Pfaadt, the D-backs' No. 4 prospect per MLB Pipeline, has yet to pitch in the Majors, but his time is coming. If not for the fact that he doesn't need to be added to the 40-man roster this winter in order to be protected from the Rule 5 Draft, he likely would have already made his Major League debut.
The 23-year-old pitched at both Double-A Amarillo and Triple-A Reno this year. Neither ballpark (or league) is friendly to pitchers, which makes the numbers he put up all the more impressive.
In 167 innings over a combined 29 starts, Pfaadt had a 3.83 ERA and struck out 218 batters, becoming the first Minor League pitcher to reach the 200-strikeout mark since 2011. The 218 punchouts are the most in the Minors since Brandon Claussen fanned 220 in 2001.
"He had a tremendous year," D-backs farm director Josh Barfield said. "Especially if you consider where he pitched in Amarillo and Reno. Just the numbers and consistency he showed. It was really, really impressive."
Pitching in environments like that sometimes intimidates younger pitchers into avoiding the strike zone. Not Pfaadt, though.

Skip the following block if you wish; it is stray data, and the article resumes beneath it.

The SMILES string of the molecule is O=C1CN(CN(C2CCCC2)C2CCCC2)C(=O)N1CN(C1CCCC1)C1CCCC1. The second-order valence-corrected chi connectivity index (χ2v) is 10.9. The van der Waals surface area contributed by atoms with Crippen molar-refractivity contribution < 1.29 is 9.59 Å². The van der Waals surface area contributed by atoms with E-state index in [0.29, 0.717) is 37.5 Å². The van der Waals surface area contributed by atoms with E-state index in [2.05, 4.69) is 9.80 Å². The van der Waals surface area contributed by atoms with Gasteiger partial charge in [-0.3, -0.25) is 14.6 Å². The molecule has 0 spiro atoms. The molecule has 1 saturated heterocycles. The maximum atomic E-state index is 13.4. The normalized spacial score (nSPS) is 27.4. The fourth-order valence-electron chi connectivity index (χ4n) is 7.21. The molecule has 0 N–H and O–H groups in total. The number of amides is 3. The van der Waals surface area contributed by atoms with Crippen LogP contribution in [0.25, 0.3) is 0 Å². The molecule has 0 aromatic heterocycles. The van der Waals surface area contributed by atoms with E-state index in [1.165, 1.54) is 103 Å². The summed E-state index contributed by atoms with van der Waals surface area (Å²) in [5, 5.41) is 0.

"He's just so unfazed by who's in the box, where he's pitching, what's going on," Barfield said. "He goes out there and he just attacks hitters from the first pitch and it's fun to watch. He just is constantly 1-2, 0-2 on every hitter. And he gives up a solo home run, that's all right, here's another strike coming right at you."
In fact Pfaadt, who was a fifth-round pick out of Bellarmine University in 2020, actually felt like one of the reasons why he got so many strikeouts this year was because he threw fewer strikes.
"Part of it was just racing to two strikes and then expanding the zone," Pfaadt said. "For a little bit, I was throwing too many strikes. It seems like a good thing, but at higher levels it’s not a good thing, especially with two strikes. We tried to keep honing in [during] bullpens on leaving the zone with two strikes. I think that helped get more strikeouts.”
Pfaadt should be a candidate to make the D-backs' rotation next spring.
"I feel comfortable," Pfaadt said. "I feel like this is a good organization for me. Like everyone else is, I’m just taking the opportunities that I’m given and taking it one step at a time."